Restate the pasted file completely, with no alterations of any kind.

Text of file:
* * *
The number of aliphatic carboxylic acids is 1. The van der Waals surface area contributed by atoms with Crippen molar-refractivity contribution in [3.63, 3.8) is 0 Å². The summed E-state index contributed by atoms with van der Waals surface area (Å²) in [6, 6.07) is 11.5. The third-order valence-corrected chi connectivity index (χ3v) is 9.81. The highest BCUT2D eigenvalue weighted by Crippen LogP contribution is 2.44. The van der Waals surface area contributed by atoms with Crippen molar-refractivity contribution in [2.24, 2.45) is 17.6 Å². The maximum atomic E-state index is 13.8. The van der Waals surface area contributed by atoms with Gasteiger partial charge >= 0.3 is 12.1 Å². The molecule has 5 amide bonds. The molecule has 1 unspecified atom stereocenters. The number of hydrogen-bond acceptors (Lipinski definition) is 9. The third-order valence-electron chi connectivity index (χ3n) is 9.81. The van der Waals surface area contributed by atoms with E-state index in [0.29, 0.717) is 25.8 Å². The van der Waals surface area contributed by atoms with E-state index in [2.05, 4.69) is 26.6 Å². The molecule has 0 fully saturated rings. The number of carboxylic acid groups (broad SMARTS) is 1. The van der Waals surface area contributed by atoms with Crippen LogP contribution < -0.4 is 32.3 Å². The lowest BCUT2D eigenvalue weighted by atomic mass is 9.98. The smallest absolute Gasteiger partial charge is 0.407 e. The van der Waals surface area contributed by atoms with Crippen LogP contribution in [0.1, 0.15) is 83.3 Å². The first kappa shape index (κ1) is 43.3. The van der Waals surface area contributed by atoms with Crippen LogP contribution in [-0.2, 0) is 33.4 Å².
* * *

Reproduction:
The number of aliphatic carboxylic acids is 1. The van der Waals surface area contributed by atoms with Crippen molar-refractivity contribution in [3.63, 3.8) is 0 Å². The summed E-state index contributed by atoms with van der Waals surface area (Å²) in [6, 6.07) is 11.5. The third-order valence-corrected chi connectivity index (χ3v) is 9.81. The highest BCUT2D eigenvalue weighted by Crippen LogP contribution is 2.44. The van der Waals surface area contributed by atoms with Crippen molar-refractivity contribution in [2.24, 2.45) is 17.6 Å². The maximum atomic E-state index is 13.8. The van der Waals surface area contributed by atoms with Gasteiger partial charge >= 0.3 is 12.1 Å². The molecule has 5 amide bonds. The molecule has 1 unspecified atom stereocenters. The number of hydrogen-bond acceptors (Lipinski definition) is 9. The third-order valence-electron chi connectivity index (χ3n) is 9.81. The van der Waals surface area contributed by atoms with E-state index in [0.29, 0.717) is 25.8 Å². The van der Waals surface area contributed by atoms with E-state index in [2.05, 4.69) is 26.6 Å². The molecule has 0 fully saturated rings. The number of carboxylic acid groups (broad SMARTS) is 1. The van der Waals surface area contributed by atoms with Crippen LogP contribution < -0.4 is 32.3 Å². The lowest BCUT2D eigenvalue weighted by atomic mass is 9.98. The smallest absolute Gasteiger partial charge is 0.407 e. The van der Waals surface area contributed by atoms with Crippen LogP contribution in [0.1, 0.15) is 83.3 Å². The first kappa shape index (κ1) is 43.3. The van der Waals surface area contributed by atoms with Crippen LogP contribution in [-0.2, 0) is 33.4 Å².